LAGUNA BEACH, Calif. (AP) — Personal information about more than 18.5 million Californians was hacked, stolen or otherwise exposed last year and as many as one-third of those people will become victims of fraud, California Attorney General Kamala Harris said Tuesday in a new report on data breaches in the nation's biggest state.
Retailers, banks, health care providers and other organizations reported 167 different breaches in the state during 2013. That's six times more than the 2.5 million accounts hacked in 131 breaches in 2012, and represents nearly half of the state's 38 million residents. The alarming increase in malicious hacking and accidental leaks due to poor information security was mainly due to breaches at Target stores and Living Social, an online marketplace. Even without those two incidents, the number of customer accounts exposed by hacking, lost and stolen hard drives and accidental data leaks, jumped 35 percent last year.
As many as one third of people whose information is exposed in a data breach will subsequently suffer some kind of fraud, Harris adds in the report, citing estimates by Javelin Strategy and Research, a California firm that tracks financial industry trends.
More than half of the breaches reported in California involved malicious attempts by hackers or cyber-criminals who were determined to steal customer data, according to the report, which said "trans-national criminal organizations" appear to be responsible in many cases.
"Increasingly, highly sophisticated criminal organizations and state-sponsored entities — located as far away as Russia, China and Eastern Europe — are responsible for breaches," Harris said. The report cites one federal prosecution of an overseas hacker group. It doesn't provide any new details on a multi-state investigation, announced earlier this year, in which officials from California and elsewhere said they were looking into Target Corp.'s response to its breach.
State law requires businesses to notify consumers when their data is exposed in a breach affecting more than 500 accounts. They also must file a report with Harris's office. While there is no similar requirement at the federal level, the figures from California may provide insight into broader trends nationwide.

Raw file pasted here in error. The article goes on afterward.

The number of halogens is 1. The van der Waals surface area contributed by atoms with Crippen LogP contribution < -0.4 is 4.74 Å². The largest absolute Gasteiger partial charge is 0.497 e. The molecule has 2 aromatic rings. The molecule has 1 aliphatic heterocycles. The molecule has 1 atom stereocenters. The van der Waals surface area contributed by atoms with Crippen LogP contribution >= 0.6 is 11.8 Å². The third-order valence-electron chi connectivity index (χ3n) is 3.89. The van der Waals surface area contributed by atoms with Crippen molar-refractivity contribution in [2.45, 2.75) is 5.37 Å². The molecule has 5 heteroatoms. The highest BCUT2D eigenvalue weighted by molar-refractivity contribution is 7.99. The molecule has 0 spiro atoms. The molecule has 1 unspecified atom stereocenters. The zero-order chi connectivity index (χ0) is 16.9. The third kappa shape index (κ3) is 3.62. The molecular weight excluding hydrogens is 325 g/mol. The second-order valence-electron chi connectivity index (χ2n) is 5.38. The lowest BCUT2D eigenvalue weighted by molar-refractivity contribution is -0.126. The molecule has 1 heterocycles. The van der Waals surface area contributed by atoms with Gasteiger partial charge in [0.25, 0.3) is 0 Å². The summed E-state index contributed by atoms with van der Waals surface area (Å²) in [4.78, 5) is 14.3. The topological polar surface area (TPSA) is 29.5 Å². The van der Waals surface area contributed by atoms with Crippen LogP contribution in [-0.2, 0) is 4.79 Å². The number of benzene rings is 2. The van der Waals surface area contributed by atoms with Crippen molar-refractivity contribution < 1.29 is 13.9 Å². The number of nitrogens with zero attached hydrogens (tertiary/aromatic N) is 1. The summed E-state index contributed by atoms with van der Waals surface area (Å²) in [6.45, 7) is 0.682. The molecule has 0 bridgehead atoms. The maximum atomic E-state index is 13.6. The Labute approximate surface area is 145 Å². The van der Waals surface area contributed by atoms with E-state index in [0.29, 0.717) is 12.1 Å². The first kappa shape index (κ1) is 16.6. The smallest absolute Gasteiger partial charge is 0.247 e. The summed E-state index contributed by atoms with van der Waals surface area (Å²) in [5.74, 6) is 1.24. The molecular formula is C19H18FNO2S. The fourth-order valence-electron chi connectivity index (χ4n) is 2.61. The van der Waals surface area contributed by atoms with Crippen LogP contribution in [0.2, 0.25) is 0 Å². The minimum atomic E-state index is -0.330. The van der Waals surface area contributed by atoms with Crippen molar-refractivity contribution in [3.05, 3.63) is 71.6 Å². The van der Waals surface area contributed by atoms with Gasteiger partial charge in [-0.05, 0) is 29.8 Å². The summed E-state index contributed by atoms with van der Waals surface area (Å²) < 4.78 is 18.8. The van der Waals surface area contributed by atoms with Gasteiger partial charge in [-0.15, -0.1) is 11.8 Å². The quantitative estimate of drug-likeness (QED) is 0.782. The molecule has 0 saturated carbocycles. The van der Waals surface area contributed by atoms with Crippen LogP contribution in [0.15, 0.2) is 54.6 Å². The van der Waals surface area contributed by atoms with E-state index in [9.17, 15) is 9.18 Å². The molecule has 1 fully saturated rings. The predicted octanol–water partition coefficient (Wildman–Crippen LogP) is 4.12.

Retailers were the largest category of businesses that were hacked, followed by financial institutions and then health care providers. Health care organizations were more likely to report the loss or theft of laptop computers or other electronic storage devices containing patient files. What was taken? Social security numbers were exposed in nearly half of the breaches; 38 percent of breaches involved account information for credit or debit cards.
Criminals can use both to commit financial fraud: The average amount of fraud linked to a stolen social security number is $2,330 and the average for a credit card is $1,251, according to estimates that the attorney general attributes to Javelin.
A new state law that goes into effect next year will require companies to offer at least one year of free theft-prevention assistance, such as credit monitoring, to consumers affected by data breaches. While many companies already do this, the report says that kind of help was only offered in half of the breaches reported over the last two years.
Harris is recommending additional changes, including legislation that sets stricter notification requirements and provides financial aid to help small businesses adopt data safeguards. She also urges companies to use stronger encryption and other protective methods, although she noted that a recent legislative effort to require encryption was unsuccessful.
Harris also is urging companies to notify consumers about data breaches more promptly and to make their notices easier to understand, with less legal jargon. She notes that the purpose of such notices "is undercut if the recipients cannot understand them."